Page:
Journal of Energy Security

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Azerbaijan after the Iran deal

At the crossroads of the east-west and north-south transportation corridors, Baku has succeeded in becoming the Eurasian Mecca for energy traders. Nowadays, Azerbaijan is the sole country in the region that extracts, refines, transports and negotiates its resources to the European market. In this sense, national resources have guaranteed not only economic growth and self-sufficiency, but also political independence. How will the Iran’s deal affect Azerbaijan and its oil and gas policy? Read on.

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Russia, the EU and the Caspian Pipeline Gambit

Recent years have witnessed a grave deterioration in energy relations between Russia and the European Union (EU). The gas issue is an important one tied up in Russia’s ongoing attempts at recalibrating Eurasian pipeline strategy and EU’s own endeavors to open up new supply routes. The Caspian Sea region has hence become the focal point of heated discussions in the face of heavy energy disagreements between Russia and the EU. While Azerbaijan and Turkmenistan are considered potentially vital partners for European energy consumers, Russia engages in greater assertive policies protecting its national interest in the region. The continuing EU-Russian rivalry over alternative gas supply projects not only widens the gap between Brussels and Moscow but also affects energy strategies of the Caspian countries trying to avoid becoming a battle ground between the two key actors. Elkhan ...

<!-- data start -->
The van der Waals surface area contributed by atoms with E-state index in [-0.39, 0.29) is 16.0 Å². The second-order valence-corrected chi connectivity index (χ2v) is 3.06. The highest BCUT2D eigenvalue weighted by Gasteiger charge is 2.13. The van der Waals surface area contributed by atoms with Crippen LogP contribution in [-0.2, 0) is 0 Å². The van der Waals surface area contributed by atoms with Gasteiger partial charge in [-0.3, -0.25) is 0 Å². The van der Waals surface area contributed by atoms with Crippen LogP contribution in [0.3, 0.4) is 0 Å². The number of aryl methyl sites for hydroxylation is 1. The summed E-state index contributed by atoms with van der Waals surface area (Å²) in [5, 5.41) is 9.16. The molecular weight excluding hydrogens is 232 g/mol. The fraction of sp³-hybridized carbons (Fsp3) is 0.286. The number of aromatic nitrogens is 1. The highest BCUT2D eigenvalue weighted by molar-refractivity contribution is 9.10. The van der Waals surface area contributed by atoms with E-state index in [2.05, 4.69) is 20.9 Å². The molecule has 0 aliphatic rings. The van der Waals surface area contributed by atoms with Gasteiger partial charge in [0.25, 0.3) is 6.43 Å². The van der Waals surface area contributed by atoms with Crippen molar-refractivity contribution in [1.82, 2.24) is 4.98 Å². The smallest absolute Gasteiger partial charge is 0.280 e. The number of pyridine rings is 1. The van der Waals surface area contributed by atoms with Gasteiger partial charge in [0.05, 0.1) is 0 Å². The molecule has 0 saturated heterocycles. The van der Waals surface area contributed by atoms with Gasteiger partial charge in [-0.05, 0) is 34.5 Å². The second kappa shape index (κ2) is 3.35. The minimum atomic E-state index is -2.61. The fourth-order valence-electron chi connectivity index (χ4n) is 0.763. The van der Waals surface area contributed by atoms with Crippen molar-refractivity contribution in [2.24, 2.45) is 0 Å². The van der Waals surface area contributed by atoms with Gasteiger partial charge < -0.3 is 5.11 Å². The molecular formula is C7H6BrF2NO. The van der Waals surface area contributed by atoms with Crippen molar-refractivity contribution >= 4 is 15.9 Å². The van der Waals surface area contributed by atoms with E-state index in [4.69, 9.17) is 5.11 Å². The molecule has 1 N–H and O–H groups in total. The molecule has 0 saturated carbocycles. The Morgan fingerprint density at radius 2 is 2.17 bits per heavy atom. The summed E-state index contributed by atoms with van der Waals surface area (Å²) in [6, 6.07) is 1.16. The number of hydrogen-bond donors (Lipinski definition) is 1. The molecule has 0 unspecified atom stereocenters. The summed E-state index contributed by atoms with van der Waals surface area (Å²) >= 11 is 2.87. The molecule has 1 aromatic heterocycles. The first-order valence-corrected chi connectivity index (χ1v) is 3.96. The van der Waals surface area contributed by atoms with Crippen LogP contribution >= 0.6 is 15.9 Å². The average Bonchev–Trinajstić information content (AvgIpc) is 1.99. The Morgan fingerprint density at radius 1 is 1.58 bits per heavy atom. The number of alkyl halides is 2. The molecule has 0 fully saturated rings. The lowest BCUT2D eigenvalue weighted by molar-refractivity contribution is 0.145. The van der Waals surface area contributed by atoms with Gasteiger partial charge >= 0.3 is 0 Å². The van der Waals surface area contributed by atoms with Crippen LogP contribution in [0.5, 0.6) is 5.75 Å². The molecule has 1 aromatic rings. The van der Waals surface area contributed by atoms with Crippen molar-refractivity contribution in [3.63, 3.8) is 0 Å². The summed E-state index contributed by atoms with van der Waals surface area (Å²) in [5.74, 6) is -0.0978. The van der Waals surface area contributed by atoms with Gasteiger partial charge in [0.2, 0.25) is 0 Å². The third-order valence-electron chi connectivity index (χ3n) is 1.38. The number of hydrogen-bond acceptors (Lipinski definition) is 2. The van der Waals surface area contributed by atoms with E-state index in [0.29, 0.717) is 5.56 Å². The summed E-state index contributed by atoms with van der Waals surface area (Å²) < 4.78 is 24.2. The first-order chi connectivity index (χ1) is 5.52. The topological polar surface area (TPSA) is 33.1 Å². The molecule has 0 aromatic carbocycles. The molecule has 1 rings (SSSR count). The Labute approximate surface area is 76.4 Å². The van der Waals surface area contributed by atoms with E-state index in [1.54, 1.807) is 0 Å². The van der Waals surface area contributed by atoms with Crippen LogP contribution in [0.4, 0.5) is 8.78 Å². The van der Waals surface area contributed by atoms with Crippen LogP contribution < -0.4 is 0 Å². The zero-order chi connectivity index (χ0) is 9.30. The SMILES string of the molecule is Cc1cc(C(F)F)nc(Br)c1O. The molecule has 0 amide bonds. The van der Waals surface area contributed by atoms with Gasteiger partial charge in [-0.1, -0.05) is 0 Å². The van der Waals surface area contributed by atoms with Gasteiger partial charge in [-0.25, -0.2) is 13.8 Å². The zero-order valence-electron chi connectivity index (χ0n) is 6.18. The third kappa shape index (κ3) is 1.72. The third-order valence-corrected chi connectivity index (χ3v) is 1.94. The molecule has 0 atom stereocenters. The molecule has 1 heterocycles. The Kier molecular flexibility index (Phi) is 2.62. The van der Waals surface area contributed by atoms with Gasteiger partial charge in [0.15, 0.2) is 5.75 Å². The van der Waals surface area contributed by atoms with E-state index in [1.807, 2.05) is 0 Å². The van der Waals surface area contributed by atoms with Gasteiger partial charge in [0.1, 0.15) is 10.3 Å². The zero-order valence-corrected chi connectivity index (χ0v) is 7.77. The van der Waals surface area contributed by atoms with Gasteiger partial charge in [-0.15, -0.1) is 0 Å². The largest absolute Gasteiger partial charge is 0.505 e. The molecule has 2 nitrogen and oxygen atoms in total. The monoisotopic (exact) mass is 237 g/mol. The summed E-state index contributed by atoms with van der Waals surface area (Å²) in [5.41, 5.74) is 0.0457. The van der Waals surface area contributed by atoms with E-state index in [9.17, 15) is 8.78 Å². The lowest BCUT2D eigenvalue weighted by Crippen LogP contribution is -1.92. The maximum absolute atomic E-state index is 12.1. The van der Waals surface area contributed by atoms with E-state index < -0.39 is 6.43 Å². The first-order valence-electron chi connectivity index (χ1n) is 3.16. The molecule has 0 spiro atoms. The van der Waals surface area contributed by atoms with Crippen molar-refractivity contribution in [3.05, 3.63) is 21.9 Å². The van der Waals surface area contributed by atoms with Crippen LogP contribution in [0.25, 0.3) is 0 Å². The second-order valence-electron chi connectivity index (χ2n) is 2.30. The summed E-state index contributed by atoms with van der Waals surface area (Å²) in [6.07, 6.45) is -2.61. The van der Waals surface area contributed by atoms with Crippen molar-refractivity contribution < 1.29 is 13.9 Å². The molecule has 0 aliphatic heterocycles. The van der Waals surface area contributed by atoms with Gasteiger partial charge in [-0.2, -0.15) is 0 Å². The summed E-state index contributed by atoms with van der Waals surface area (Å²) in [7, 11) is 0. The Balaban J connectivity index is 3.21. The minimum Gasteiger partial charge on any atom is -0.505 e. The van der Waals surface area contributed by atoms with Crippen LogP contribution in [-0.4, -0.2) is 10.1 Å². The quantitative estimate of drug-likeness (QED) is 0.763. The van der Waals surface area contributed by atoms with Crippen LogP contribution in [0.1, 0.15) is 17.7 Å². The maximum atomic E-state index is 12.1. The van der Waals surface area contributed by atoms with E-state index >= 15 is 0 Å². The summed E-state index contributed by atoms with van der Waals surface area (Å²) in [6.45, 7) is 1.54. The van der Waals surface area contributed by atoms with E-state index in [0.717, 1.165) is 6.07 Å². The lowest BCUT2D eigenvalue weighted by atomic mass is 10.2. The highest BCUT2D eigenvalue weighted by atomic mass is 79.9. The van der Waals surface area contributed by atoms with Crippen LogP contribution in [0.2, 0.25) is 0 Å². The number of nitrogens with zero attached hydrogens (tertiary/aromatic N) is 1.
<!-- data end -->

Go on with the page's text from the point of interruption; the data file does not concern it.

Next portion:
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Luft: Testimony before the House Committee on Foreign Affairs

Gal Luft testified on the topic Changing Energy Markets and US National Security before the Subcommittee on Terrorism, Nonproliferation, and Trade of the House Committee on Foreign Affairs. Read the testimony here.

Luft: Heavy Fuel

While Russia is certainly a challenge for Europe’s energy security, Moscow’s energy strategy is not necessarily entirely detrimental to U.S. vital interests. The strong Trans-Atlantic relations between Europe and the United States should not dictate blind American support for the EU’s energy security interests. Neither should they mask the benefits and opportunities that some of the components of Russia’s strategy hold for Washington.
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